Like many churches in the Massachusetts Conference, Second Congregational Church of Attleboro had a desire to help others in their community. This past year, however, members wanted to take their mission outside their local area.
With a suggestion from a member who had worked with the Maine Sea Coast Mission decades before, the church decided they would head "Down East" to help repair homes in the very poor, economically disadvantaged communities.
The Maine Sea Coast Mission provides spiritual, health, and youth development programs in coastal and island communities from mid-coast to Downeast Maine. As written on their website: "Rooted in a history of non-denominational service, the Mission offers hope, encouragement and help to strengthen individuals, families and communities."
"This mission trip is a manner we can extend beyond our local community," said Dianne Ordog, the church clerk. "We recently became ONA so we are trying to become more of an outward-reaching church. This was one way we could go beyond our own walls."
Now that the church had a willing group of people and a place to do their work, they needed $7,000 to get them there.
Joe Ordog, a member of the Christian Education committee, explained that they thought a visual representation of their goal would help people donate, so they created a giant poster. This poster was not the usual elementary school presentation board, though. The group created a scene of the crumbling communities they would be helping. They interspersed bible verses among the photos, and then they covered up the whole poster with 4x6 cards - like paper bricks.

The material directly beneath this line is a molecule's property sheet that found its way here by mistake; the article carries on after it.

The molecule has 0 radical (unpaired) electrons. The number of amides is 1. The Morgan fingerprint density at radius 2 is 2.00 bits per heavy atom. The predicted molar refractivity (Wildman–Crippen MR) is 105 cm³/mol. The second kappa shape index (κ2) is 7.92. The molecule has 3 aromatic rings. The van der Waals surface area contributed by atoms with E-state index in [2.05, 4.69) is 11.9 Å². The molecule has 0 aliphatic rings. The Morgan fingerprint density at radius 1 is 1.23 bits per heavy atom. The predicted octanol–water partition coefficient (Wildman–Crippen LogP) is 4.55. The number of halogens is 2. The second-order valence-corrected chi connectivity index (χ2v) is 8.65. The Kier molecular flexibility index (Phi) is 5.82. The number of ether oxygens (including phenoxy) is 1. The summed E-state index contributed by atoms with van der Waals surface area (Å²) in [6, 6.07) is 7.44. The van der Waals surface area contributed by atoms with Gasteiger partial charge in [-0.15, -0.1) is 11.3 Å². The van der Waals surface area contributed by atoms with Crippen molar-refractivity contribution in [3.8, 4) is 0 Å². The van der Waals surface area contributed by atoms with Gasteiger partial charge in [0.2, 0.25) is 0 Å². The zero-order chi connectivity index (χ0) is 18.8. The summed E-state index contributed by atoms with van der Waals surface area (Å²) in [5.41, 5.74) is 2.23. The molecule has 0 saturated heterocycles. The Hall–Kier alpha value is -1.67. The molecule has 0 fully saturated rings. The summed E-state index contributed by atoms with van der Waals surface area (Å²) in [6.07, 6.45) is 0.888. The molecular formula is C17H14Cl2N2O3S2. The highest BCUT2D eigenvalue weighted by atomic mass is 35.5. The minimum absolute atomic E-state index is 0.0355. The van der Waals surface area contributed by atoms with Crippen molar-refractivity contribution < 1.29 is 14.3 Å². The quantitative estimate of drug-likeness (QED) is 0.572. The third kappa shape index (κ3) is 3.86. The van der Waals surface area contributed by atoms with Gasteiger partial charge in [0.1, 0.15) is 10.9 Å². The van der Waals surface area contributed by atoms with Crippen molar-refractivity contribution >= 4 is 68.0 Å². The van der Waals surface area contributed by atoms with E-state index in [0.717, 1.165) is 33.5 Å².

Mimicking many large-scale community building projects, members were then invited to "Buy a Brick." The person then got to remove the brick and reveal more of the scene beneath. If you bought a brick you would receive a small hammer (silver for $25, gold for $50 or more).
Those bricks added up. The group surpassed their goal and are looking to add a few more people to their mission group.
"Part of our charge is to build discipleship," said Joe. "So building our community by helping to build a community for others who don't have the resources really makes sense."
Attleboro's Buy-a-Brick program created the foundation they needed to bring their spirit beyond their own neighborhood.
Dianne and Joe Ordog can be reached at the church office at 508-222-4677 or email@example.com.
Users of this website are invited to post comments in response to news articles and blog posts published here. In order to maintain a respectful community, we insist that comments be polite, respectful and tolerant of opposing viewpoints. We reserve the right to remove comments that are hostile, hateful or abusive to others, or that constitute personal attacks. In the interest of transparency, we highly recommend that users comment using their full names. For those who feel a need for more anonymity, however, we will allow posts using first names and last initial.